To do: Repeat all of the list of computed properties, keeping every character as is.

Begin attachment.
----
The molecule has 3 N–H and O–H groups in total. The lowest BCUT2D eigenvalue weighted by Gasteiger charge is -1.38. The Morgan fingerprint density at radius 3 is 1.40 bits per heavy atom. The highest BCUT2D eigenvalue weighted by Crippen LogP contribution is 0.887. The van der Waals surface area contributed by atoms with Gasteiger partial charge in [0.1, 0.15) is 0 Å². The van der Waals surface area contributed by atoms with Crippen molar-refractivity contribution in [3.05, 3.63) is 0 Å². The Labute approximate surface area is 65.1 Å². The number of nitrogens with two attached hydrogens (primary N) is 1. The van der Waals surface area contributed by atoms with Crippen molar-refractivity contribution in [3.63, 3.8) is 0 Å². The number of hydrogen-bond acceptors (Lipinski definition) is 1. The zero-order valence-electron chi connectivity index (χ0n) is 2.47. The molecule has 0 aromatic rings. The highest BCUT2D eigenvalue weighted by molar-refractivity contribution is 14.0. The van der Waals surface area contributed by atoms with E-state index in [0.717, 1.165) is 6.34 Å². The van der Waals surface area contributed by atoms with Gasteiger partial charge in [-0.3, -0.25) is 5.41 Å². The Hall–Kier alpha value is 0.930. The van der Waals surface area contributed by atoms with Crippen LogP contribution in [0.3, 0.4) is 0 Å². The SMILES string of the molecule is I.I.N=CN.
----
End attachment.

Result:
The molecule has 3 N–H and O–H groups in total. The lowest BCUT2D eigenvalue weighted by Gasteiger charge is -1.38. The Morgan fingerprint density at radius 3 is 1.40 bits per heavy atom. The highest BCUT2D eigenvalue weighted by Crippen LogP contribution is 0.887. The van der Waals surface area contributed by atoms with Gasteiger partial charge in [0.1, 0.15) is 0 Å². The van der Waals surface area contributed by atoms with Crippen molar-refractivity contribution in [3.05, 3.63) is 0 Å². The Labute approximate surface area is 65.1 Å². The number of nitrogens with two attached hydrogens (primary N) is 1. The van der Waals surface area contributed by atoms with Crippen molar-refractivity contribution in [3.63, 3.8) is 0 Å². The number of hydrogen-bond acceptors (Lipinski definition) is 1. The zero-order valence-electron chi connectivity index (χ0n) is 2.47. The molecule has 0 aromatic rings. The highest BCUT2D eigenvalue weighted by molar-refractivity contribution is 14.0. The van der Waals surface area contributed by atoms with E-state index in [0.717, 1.165) is 6.34 Å². The van der Waals surface area contributed by atoms with Gasteiger partial charge in [-0.3, -0.25) is 5.41 Å². The Hall–Kier alpha value is 0.930. The van der Waals surface area contributed by atoms with Crippen LogP contribution in [0.3, 0.4) is 0 Å². The SMILES string of the molecule is I.I.N=CN.